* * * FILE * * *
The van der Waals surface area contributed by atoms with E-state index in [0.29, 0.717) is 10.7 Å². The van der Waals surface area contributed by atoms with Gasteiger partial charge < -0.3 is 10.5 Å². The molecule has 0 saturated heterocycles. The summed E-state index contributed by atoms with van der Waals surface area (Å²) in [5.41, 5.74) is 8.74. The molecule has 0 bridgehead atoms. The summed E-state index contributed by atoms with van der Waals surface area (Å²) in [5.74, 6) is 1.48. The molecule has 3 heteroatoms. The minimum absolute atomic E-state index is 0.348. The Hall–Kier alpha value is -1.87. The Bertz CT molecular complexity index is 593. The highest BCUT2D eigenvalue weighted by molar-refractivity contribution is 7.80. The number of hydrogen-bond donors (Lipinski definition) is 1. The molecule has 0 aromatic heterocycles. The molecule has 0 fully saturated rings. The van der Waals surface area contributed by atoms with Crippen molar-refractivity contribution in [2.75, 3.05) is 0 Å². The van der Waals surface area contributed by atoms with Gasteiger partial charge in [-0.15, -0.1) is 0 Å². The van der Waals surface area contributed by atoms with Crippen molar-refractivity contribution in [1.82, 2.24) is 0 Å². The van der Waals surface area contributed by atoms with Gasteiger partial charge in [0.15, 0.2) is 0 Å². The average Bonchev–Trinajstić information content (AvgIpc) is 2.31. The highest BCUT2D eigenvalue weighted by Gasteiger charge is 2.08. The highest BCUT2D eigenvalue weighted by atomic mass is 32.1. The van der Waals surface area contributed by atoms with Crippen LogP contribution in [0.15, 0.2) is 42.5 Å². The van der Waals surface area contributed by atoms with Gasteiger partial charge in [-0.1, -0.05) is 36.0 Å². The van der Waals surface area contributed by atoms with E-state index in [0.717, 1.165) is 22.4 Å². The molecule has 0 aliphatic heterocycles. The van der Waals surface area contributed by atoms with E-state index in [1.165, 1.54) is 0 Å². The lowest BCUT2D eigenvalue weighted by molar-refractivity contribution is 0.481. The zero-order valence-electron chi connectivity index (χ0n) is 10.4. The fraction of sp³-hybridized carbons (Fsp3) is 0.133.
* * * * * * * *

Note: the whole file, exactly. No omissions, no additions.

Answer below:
The van der Waals surface area contributed by atoms with E-state index in [0.29, 0.717) is 10.7 Å². The van der Waals surface area contributed by atoms with Gasteiger partial charge < -0.3 is 10.5 Å². The molecule has 0 saturated heterocycles. The summed E-state index contributed by atoms with van der Waals surface area (Å²) in [5.41, 5.74) is 8.74. The molecule has 0 bridgehead atoms. The summed E-state index contributed by atoms with van der Waals surface area (Å²) in [5.74, 6) is 1.48. The molecule has 3 heteroatoms. The minimum absolute atomic E-state index is 0.348. The Hall–Kier alpha value is -1.87. The Bertz CT molecular complexity index is 593. The highest BCUT2D eigenvalue weighted by molar-refractivity contribution is 7.80. The number of hydrogen-bond donors (Lipinski definition) is 1. The molecule has 0 aromatic heterocycles. The molecule has 0 fully saturated rings. The van der Waals surface area contributed by atoms with Crippen molar-refractivity contribution in [2.75, 3.05) is 0 Å². The van der Waals surface area contributed by atoms with Gasteiger partial charge in [-0.15, -0.1) is 0 Å². The van der Waals surface area contributed by atoms with Crippen molar-refractivity contribution in [1.82, 2.24) is 0 Å². The van der Waals surface area contributed by atoms with Gasteiger partial charge in [0.15, 0.2) is 0 Å². The average Bonchev–Trinajstić information content (AvgIpc) is 2.31. The highest BCUT2D eigenvalue weighted by Gasteiger charge is 2.08. The highest BCUT2D eigenvalue weighted by atomic mass is 32.1. The van der Waals surface area contributed by atoms with Crippen LogP contribution in [0.15, 0.2) is 42.5 Å². The van der Waals surface area contributed by atoms with Gasteiger partial charge in [-0.1, -0.05) is 36.0 Å². The van der Waals surface area contributed by atoms with E-state index in [0.717, 1.165) is 22.4 Å². The molecule has 0 aliphatic heterocycles. The van der Waals surface area contributed by atoms with E-state index in [1.165, 1.54) is 0 Å². The lowest BCUT2D eigenvalue weighted by molar-refractivity contribution is 0.481. The zero-order valence-electron chi connectivity index (χ0n) is 10.4. The fraction of sp³-hybridized carbons (Fsp3) is 0.133.